And shouldn't it be accepted practice, when an individual such as yourself disagrees with aspects of published professional science, to address that disagreement to an expert peer reviewed journal before denouncing the work on a popular website like here?

    In this case your objection is technically invalid. Regardless of whether "he [tried] the same bowl in [both hemispheres]" himself, he does not need to, because his results have been verified by independent groups in various locations around the globe. Welcome to the scientific method: If you don't believe it, then you too can also attempt to replicate the experiment, and it happens to be simple enough that you could afford to do it in your own living room (and later in a hotel room of the other hemisphere).

    By the way, you do realise that the whole main focus of the article was indeed to dispel the myth that Coriolis force dominates bathroom drains? It just sought to do so in an accurate and factual manner, rather than by instead blindly perpetuating an opposite claim that is equally unscientific.
     
    Last edited: Sep 4, 2007
  14. Sep 4, 2007 #13

    DaveC426913

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    Let me get this straight. You put forth a piece of evidence. But when I poke holes in it, you tell me I have no business criticizing what you put forth, I have to read something else and my criticism must be in an official capacity.

    Nice bait & switch.


    BTW, I did explicitly point out that it might not be the experiment that was flawed, it might simply be the article written that does not cover the experiment.
     
    Last edited: Sep 4, 2007
  15. Sep 4, 2007 #14
    Apologies if this came off as a "bait and switch" but I did put it forth not only because I think it is a high credibility source, but specifically because it references work that proves that under controlled circumstances Earth's rotation does determine the flow direction of water from a basin (which was relevant to Hurkyl's contrary statement).

    Do you still think there is a flaw in the evidence?
     
    Last edited: Sep 4, 2007
  16. Sep 4, 2007 #15

    nrqed

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    I have to agree with cesiumfrog here.
    Unfortunately I don't have the references handy but I did read articles in American Journal Of Physics whose point was precisely what cesiumfrog's article mentions: that under usual conditions (eg the toilet in your bathroom, say), the effect is negligible but that under very careful conditions the effect had been confirmed. It required working with large, symmetrical basins, letting the water rest for at least a day (with no air flowing on it, and isolated from vibrations as much as possible) and, critical point, having a steup allowing to remove the plugger in a symmetric way. Under those careful conditions, the effect had been confirmed, in both hemispheres.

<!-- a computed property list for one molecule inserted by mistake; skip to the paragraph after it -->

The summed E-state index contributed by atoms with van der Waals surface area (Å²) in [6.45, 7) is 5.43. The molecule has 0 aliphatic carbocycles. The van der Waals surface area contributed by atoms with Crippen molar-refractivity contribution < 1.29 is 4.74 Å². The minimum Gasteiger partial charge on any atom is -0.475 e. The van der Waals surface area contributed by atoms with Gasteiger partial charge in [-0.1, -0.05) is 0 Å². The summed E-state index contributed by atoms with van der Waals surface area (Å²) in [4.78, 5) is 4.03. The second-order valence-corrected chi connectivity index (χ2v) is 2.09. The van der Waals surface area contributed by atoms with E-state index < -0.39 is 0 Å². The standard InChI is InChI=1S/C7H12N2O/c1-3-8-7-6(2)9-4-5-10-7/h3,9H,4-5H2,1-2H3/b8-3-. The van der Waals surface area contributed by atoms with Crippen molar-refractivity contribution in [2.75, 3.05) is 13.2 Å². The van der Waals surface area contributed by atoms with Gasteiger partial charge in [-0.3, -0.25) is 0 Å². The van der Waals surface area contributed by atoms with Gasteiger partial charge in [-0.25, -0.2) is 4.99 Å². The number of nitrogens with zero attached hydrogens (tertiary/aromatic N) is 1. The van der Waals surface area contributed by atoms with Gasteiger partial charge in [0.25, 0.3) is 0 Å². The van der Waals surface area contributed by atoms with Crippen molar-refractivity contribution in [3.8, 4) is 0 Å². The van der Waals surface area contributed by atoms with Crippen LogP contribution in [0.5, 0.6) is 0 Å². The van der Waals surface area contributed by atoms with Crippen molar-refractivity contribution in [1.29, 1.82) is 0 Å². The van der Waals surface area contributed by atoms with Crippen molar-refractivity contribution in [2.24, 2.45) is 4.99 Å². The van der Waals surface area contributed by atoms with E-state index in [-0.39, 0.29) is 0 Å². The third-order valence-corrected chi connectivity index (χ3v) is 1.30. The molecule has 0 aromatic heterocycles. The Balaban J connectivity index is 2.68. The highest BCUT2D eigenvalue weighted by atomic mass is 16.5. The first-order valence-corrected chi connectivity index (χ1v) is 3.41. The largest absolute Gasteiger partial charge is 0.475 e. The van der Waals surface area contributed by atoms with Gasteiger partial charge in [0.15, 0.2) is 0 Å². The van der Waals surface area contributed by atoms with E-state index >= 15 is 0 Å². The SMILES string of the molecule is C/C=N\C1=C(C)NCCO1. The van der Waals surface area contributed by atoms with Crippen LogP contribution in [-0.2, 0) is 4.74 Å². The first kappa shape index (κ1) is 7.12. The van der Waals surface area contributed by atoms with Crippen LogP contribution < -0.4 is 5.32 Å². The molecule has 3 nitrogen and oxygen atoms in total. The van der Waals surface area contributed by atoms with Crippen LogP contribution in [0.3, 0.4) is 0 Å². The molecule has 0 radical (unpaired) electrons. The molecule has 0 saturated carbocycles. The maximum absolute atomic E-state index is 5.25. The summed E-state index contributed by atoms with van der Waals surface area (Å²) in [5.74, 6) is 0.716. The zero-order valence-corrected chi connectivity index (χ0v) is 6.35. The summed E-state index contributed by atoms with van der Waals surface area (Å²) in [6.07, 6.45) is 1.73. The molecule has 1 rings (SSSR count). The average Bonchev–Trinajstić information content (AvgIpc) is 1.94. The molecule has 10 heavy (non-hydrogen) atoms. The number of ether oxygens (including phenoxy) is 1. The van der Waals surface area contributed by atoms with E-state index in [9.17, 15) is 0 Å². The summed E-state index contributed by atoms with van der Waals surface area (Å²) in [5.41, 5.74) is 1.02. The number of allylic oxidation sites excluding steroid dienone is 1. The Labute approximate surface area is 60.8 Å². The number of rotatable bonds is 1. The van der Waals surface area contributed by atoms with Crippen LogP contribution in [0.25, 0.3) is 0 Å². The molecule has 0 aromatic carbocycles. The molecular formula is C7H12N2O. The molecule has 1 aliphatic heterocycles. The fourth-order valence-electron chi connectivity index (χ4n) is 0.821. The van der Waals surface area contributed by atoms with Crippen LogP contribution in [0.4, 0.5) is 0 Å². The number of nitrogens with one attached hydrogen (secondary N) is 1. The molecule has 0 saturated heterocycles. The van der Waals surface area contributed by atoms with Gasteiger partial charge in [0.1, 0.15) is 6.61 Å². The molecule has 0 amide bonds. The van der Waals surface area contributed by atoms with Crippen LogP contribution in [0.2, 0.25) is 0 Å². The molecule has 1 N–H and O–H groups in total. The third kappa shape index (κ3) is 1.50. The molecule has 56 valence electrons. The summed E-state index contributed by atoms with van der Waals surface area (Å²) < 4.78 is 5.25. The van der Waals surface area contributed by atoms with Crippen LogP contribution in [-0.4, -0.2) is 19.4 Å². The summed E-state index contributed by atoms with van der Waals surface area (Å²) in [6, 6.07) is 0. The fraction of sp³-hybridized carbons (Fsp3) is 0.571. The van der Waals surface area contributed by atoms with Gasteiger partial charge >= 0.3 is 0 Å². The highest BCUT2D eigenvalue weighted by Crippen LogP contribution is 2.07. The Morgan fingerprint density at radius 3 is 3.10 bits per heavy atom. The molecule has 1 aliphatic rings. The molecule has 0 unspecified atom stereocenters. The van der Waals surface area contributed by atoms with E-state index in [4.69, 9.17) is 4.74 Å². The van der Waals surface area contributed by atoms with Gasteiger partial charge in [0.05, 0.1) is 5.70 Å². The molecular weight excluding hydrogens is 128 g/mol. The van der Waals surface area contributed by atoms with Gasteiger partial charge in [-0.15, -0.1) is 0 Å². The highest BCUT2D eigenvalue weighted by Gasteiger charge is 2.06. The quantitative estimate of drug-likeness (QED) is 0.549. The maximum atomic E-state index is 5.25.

It seems to *me* that it has become as much an urban myth for scientists to claim that "it's all an urban legend because it's simply too weak to observe in any actual setup". In the end, experiments should give the answer.
     
  17. Sep 4, 2007 #16

    DaveC426913

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    I criticize merely because I am very eager to have proof - one way or 'tother - of this. If you could point me at a more comprehensive description of the experimental results, I'd once and for all be able to put this to rest in my own sphere of People I Argue With.



    I do think though that, the one factor I would have like them to not have changed is the dimensions of the bowl. This is not really a demonstration of the "water down a toilet bowl" myth because they've changed some fundamental parameters.
     
    Last edited: Sep 4, 2007
  18. Sep 4, 2007 #17

    DaveC426913

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    No, I just think the article is a bit sketchy on some points. I have no reason to doubt the experiment is flawed, I simply listed it as one of the possibilities.
     
  19. Sep 4, 2007 #18
    Will the Coriolis force affect currents in Lake Vostok? Will it affect flow in a drained sink basin? The answer to both is "no"; because the maximum width of the lake (and thus, clearly any bathroom sink) is less than its Rossby Radius.

     
  20. Sep 4, 2007 #19

    DaveC426913

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    Well, no. Not unless the drained sink basin is placed in a suitably hot blast furnace... :grin:
     
  21. Sep 4, 2007 #20

    AlephZero

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    The half of the article about weather systems so not so much "a bit shetchy" as just plain wrong. He never even mentions the fact that in each hemisphere cyclones always rotate one way, but anticyclones rotate the other way! Living in the UK we get plenty of experience of both of them - and very few of them start from anywhere near the equator either.

    I don't dispute the experiments described were done, and were reputable. In fact I have some memory of hearing about them when I was learning school physics (which was about the same time that they were they were done).

    But since the first part of the article is completely garbled, there's little objective reason to take the end of it any more seriously than the rest.

    But a more interesting thing to do would be calculate the expected rotational speed of the cork from the details given, and see if 0.25 rev/sec is a believable number to get from the Coriolis effect or whether something else must have been involved.